Image above, UQ Kings College Wensley Way, photo by Christopher Frederick Jones. Written by Hamilton Wilson.
With rising development pressures in our cities, it’s imperative to consider sustainability and continue to reuse and refurbish existing building stock. The demolition and construction process is not only costly but wasteful. Meanwhile, recycling a valued historic place couples energy savings with countless social and cultural advantages. The adaptive reuse and refurbishment of ageing buildings can address some of the key challenges facing our cities.
There can also be great beauty and inspiration in older buildings. It’s important to take an ageing building’s positive attributes and celebrate it, while at the same time overlaying contemporaneity.
We need to find the essence of what was once great about a building so that the memory of the past isn’t completely lost. When we read the history of a place, there’s so much more depth and interest in what we see.
Breathing new life into tired buildings also plays a critical role in the quality and design of the built environment and subsequently our standard of living. However, the challenge for architects to produce innovative and creative designs that retain historical significance is only increasing. We need to be sensitive to the past, present and future characteristics of our buildings, and excited about the prospect of marrying all three together.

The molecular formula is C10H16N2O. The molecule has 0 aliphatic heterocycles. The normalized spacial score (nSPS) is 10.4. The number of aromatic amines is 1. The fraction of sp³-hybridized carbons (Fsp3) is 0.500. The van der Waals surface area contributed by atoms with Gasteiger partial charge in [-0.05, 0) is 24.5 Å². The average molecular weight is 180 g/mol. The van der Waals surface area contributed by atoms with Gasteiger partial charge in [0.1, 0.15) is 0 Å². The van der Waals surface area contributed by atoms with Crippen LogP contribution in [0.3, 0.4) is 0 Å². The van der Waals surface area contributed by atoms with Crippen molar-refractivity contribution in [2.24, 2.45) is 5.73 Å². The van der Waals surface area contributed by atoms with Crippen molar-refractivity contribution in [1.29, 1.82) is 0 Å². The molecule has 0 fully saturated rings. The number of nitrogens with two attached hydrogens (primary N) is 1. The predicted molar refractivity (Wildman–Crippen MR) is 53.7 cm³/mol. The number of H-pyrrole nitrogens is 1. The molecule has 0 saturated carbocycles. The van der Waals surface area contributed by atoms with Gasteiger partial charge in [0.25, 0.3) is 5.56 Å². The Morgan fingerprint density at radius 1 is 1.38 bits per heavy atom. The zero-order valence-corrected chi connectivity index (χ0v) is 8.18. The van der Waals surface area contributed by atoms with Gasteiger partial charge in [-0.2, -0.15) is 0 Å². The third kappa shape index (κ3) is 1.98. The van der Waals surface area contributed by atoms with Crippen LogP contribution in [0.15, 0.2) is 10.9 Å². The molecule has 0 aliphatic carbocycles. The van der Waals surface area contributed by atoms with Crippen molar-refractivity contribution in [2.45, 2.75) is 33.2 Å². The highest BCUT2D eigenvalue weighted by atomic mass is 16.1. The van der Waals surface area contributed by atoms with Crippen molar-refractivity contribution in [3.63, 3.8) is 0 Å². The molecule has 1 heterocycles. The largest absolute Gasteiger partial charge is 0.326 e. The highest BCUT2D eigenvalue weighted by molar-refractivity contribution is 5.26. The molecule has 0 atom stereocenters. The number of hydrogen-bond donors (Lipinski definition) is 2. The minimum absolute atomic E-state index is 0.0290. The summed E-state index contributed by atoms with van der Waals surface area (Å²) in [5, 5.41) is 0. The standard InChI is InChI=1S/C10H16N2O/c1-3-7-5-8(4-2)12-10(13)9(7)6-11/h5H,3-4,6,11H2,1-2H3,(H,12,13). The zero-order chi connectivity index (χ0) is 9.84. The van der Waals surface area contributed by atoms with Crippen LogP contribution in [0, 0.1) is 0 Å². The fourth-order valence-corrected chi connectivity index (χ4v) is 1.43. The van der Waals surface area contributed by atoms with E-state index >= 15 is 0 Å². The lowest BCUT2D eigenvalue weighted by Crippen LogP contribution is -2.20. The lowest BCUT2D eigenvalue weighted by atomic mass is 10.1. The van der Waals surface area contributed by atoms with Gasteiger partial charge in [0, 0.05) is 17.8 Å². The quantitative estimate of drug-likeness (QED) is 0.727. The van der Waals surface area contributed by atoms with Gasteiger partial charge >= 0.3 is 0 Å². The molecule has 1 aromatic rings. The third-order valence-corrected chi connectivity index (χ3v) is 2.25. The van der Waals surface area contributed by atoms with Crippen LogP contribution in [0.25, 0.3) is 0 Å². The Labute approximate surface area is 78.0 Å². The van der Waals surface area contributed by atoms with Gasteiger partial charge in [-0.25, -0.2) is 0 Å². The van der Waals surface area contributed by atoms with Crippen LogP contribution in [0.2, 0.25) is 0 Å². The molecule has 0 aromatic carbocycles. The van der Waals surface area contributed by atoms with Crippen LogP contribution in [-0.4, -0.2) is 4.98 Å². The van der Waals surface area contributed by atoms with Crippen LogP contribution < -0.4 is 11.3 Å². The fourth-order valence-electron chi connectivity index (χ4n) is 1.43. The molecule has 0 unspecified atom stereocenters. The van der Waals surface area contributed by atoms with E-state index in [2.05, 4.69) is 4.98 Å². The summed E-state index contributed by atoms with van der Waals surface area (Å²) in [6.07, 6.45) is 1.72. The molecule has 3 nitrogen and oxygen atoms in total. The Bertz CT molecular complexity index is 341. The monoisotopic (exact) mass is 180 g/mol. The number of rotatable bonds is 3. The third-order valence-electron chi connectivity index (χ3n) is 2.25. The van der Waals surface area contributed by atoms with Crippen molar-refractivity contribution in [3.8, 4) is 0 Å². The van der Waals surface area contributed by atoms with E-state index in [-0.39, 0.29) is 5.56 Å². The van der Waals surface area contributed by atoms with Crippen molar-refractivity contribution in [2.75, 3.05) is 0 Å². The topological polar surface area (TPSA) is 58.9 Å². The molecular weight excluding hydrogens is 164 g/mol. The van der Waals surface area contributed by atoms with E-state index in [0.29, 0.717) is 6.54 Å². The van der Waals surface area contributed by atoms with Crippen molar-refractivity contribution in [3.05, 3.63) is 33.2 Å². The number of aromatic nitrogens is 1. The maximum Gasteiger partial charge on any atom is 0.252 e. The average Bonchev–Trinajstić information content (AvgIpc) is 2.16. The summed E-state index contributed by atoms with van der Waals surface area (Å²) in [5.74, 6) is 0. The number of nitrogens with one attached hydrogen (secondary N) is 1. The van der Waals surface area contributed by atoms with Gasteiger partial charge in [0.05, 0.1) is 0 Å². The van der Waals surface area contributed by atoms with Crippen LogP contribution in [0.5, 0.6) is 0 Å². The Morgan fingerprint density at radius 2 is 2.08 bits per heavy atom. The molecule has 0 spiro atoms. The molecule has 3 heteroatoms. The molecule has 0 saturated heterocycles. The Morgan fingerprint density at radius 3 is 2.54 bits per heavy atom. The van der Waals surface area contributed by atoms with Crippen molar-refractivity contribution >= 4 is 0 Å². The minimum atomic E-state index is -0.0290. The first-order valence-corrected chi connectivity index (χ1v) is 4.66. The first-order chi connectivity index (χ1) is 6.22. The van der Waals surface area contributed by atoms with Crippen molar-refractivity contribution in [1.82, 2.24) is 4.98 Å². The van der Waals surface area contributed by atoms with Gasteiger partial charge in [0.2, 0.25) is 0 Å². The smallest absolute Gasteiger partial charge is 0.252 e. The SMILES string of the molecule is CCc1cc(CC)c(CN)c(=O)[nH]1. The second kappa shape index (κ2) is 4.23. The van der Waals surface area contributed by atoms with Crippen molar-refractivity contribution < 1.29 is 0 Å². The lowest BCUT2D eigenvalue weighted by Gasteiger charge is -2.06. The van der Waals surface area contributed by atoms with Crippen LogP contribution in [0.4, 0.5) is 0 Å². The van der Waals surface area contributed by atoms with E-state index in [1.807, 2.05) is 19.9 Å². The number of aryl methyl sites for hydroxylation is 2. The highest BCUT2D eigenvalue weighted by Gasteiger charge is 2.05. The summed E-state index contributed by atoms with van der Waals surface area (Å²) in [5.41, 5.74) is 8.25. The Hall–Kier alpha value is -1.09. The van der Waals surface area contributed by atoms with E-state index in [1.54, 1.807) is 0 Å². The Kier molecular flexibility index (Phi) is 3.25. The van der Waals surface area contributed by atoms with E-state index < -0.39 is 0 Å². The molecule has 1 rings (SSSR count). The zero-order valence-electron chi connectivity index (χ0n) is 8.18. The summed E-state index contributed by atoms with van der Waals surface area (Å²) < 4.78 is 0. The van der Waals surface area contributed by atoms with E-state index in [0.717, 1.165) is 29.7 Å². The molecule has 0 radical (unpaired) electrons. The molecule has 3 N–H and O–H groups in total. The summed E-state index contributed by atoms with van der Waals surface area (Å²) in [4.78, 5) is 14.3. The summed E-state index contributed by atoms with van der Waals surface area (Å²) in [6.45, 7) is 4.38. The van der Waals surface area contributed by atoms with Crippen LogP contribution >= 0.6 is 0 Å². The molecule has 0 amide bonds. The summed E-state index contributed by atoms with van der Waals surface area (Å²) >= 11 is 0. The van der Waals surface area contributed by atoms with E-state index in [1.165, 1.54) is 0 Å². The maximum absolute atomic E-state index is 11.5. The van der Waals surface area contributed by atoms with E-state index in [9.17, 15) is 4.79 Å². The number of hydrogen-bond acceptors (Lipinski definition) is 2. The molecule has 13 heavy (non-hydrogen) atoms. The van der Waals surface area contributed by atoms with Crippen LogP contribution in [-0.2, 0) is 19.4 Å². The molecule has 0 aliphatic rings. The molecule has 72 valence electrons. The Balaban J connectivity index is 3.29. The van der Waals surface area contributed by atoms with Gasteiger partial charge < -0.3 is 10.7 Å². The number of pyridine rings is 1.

With education, transport and technology constantly changing, so too do buildings and spaces need to change and adapt to meet the needs of how we live.
A redundant building transformed into a lively one that connects to its community is a wonderful way to reinvigorate a campus, school or neighbourhood.
We are currently working on a master plan for The Mercy Centre, which is located within the grounds of All Hallows’ secondary school in Brisbane. Some of the buildings on the site date back to 1858, and as such, are laden with historical significance. Through the master plan, the site will increasingly benefit from the traffic of inner-city crowds, and actively links the old, with the ‘new’ of the CBD.